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FSU Tag Line

White-Tailed DeerWhite-Tailed Deer

Odocoileus virginianus

Average size: Males weigh between 150 and 300 pounds and females weigh between 90 and 200 pounds. 6 to 7.75 ft (1.8 to 2.4 m)

Average lifespan: 6 to 14 years

Range/distribution Map:

Range Map

Habitat description: prefer open woodland, but are often found on the fringes of urban areas and in farming country, but desert species can occur in most habitats within 10 miles of a water source. They often enter human inhabited areas and feast on flowers and grass as well as regularly getting a drink from man's abundant water supplies.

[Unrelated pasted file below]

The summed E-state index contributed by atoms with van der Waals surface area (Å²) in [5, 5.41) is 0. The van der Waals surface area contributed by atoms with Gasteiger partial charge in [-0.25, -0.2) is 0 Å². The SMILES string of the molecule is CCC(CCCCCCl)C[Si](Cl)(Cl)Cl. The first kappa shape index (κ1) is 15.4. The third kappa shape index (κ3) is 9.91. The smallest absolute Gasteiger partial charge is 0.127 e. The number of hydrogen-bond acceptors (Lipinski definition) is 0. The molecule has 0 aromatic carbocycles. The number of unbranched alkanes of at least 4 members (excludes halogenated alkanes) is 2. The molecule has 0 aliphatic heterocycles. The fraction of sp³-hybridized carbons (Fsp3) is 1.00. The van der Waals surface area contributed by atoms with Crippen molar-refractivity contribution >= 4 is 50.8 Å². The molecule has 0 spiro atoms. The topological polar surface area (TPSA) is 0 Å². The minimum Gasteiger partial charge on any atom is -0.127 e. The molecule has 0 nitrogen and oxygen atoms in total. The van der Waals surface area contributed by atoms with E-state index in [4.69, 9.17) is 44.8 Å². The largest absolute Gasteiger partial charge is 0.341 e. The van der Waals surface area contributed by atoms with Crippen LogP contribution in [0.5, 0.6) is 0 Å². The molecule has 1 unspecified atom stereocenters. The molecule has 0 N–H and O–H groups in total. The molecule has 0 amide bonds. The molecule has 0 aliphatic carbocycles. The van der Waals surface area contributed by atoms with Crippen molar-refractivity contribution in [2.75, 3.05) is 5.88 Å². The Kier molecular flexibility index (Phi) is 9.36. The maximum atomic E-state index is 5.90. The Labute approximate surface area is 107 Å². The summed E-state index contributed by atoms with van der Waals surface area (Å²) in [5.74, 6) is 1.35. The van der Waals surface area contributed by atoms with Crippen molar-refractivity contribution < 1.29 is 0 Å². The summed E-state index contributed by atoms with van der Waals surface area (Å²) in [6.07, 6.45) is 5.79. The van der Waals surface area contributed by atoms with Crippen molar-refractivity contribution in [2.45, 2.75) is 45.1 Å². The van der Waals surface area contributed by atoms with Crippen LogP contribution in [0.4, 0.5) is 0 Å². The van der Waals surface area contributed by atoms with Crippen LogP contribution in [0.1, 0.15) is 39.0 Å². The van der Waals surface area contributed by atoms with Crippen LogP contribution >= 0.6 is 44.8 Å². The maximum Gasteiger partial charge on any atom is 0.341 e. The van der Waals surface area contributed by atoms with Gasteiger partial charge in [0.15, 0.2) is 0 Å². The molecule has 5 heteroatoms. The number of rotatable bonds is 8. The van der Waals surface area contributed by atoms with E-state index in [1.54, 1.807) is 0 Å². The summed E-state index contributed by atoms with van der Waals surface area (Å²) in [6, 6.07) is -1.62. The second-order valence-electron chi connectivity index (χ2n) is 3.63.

Behavior, especially diet: They are browsers feeding on twigs, leaves, bark, shrubs, the fruits and nuts of most vegetation, as well as lichens and other fungi. White-tail deer are the most nervous and shy of our deer. White-tail deer feed mainly from before dawn until several hours after, and again from late afternoon until dusk.

Current news/event & conservation status: White Tailed deer in many states are suffering from a disease called Epizootic Hemorrhagic Disease (EHD) also called Bluetounge (BT) that is transmitted by biting flies.  They are currently not endangered.

"White-tailed” refers to the white underside of the deer’s tail, which it displays and wags when it senses danger.

White tailed deer are territorial and they can go the extent of starving themselves instead of leaving the territory in search of food.